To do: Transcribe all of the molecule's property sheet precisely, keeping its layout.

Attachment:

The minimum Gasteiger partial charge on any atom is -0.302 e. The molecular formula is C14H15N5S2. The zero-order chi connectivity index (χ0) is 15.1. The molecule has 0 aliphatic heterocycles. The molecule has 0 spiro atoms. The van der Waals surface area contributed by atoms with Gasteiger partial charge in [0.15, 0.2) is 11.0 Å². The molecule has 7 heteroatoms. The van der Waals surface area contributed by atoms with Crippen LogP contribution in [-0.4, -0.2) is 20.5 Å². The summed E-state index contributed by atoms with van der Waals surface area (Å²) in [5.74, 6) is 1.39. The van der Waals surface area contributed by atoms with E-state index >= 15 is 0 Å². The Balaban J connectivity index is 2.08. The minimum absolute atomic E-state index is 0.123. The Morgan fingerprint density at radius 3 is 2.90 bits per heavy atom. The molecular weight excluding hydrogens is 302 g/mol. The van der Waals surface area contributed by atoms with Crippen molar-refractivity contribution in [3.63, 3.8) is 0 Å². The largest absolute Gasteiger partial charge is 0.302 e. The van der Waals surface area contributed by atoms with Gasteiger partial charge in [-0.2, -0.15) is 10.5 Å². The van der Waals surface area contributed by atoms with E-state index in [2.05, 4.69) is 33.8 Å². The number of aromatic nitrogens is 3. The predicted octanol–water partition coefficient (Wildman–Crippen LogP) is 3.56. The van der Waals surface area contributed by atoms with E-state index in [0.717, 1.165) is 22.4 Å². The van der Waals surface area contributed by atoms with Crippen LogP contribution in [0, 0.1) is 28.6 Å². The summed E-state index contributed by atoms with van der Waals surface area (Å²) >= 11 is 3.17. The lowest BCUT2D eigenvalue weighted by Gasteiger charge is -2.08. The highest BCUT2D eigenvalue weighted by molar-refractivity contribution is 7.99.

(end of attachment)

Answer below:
The minimum Gasteiger partial charge on any atom is -0.302 e. The molecular formula is C14H15N5S2. The zero-order chi connectivity index (χ0) is 15.1. The molecule has 0 aliphatic heterocycles. The molecule has 0 spiro atoms. The van der Waals surface area contributed by atoms with Gasteiger partial charge in [0.15, 0.2) is 11.0 Å². The molecule has 7 heteroatoms. The van der Waals surface area contributed by atoms with Crippen LogP contribution in [-0.4, -0.2) is 20.5 Å². The summed E-state index contributed by atoms with van der Waals surface area (Å²) in [5.74, 6) is 1.39. The van der Waals surface area contributed by atoms with E-state index >= 15 is 0 Å². The Balaban J connectivity index is 2.08. The minimum absolute atomic E-state index is 0.123. The Morgan fingerprint density at radius 3 is 2.90 bits per heavy atom. The molecular weight excluding hydrogens is 302 g/mol. The van der Waals surface area contributed by atoms with Crippen molar-refractivity contribution in [3.63, 3.8) is 0 Å². The largest absolute Gasteiger partial charge is 0.302 e. The van der Waals surface area contributed by atoms with Gasteiger partial charge in [-0.2, -0.15) is 10.5 Å². The van der Waals surface area contributed by atoms with E-state index in [2.05, 4.69) is 33.8 Å². The number of aromatic nitrogens is 3. The predicted octanol–water partition coefficient (Wildman–Crippen LogP) is 3.56. The van der Waals surface area contributed by atoms with E-state index in [0.717, 1.165) is 22.4 Å². The van der Waals surface area contributed by atoms with Crippen LogP contribution in [0, 0.1) is 28.6 Å². The summed E-state index contributed by atoms with van der Waals surface area (Å²) >= 11 is 3.17. The lowest BCUT2D eigenvalue weighted by Gasteiger charge is -2.08. The highest BCUT2D eigenvalue weighted by molar-refractivity contribution is 7.99.